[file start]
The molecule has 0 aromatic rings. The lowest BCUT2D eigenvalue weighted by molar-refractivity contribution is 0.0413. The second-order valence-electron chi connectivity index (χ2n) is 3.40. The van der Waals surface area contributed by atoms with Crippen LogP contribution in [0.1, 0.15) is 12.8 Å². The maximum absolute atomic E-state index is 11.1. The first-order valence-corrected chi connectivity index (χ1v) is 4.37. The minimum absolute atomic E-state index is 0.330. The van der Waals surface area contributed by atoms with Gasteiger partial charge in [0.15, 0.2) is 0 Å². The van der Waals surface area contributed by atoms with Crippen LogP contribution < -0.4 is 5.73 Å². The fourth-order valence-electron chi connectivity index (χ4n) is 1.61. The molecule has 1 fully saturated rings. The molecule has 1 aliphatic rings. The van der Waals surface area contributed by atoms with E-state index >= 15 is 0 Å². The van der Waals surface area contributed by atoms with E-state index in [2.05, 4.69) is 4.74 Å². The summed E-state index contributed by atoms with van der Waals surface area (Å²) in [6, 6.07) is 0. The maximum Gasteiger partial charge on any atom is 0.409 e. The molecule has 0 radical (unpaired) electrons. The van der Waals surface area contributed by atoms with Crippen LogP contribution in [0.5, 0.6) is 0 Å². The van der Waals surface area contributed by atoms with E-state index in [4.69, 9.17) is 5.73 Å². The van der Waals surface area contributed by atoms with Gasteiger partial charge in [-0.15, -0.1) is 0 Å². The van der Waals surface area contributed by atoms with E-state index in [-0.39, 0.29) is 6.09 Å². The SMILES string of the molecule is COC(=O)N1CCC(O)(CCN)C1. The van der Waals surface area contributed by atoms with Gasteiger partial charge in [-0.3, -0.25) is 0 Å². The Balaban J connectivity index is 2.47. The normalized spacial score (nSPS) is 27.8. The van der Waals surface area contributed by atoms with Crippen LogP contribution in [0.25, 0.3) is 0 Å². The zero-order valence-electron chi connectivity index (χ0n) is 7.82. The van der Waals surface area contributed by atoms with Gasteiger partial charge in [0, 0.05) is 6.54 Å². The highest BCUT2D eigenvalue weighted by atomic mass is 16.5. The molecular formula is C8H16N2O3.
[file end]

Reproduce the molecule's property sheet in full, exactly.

The molecule has 0 aromatic rings. The lowest BCUT2D eigenvalue weighted by molar-refractivity contribution is 0.0413. The second-order valence-electron chi connectivity index (χ2n) is 3.40. The van der Waals surface area contributed by atoms with Crippen LogP contribution in [0.1, 0.15) is 12.8 Å². The maximum absolute atomic E-state index is 11.1. The first-order valence-corrected chi connectivity index (χ1v) is 4.37. The minimum absolute atomic E-state index is 0.330. The van der Waals surface area contributed by atoms with Gasteiger partial charge in [0.15, 0.2) is 0 Å². The van der Waals surface area contributed by atoms with Crippen LogP contribution < -0.4 is 5.73 Å². The fourth-order valence-electron chi connectivity index (χ4n) is 1.61. The molecule has 1 fully saturated rings. The molecule has 1 aliphatic rings. The van der Waals surface area contributed by atoms with E-state index >= 15 is 0 Å². The van der Waals surface area contributed by atoms with E-state index in [2.05, 4.69) is 4.74 Å². The summed E-state index contributed by atoms with van der Waals surface area (Å²) in [6, 6.07) is 0. The maximum Gasteiger partial charge on any atom is 0.409 e. The molecule has 0 radical (unpaired) electrons. The van der Waals surface area contributed by atoms with Crippen LogP contribution in [0.5, 0.6) is 0 Å². The van der Waals surface area contributed by atoms with E-state index in [4.69, 9.17) is 5.73 Å². The van der Waals surface area contributed by atoms with Gasteiger partial charge in [-0.15, -0.1) is 0 Å². The van der Waals surface area contributed by atoms with E-state index in [-0.39, 0.29) is 6.09 Å². The SMILES string of the molecule is COC(=O)N1CCC(O)(CCN)C1. The van der Waals surface area contributed by atoms with Gasteiger partial charge in [-0.3, -0.25) is 0 Å². The Balaban J connectivity index is 2.47. The normalized spacial score (nSPS) is 27.8. The van der Waals surface area contributed by atoms with Crippen LogP contribution in [0.25, 0.3) is 0 Å². The zero-order valence-electron chi connectivity index (χ0n) is 7.82. The van der Waals surface area contributed by atoms with Gasteiger partial charge in [0, 0.05) is 6.54 Å². The highest BCUT2D eigenvalue weighted by atomic mass is 16.5. The molecular formula is C8H16N2O3.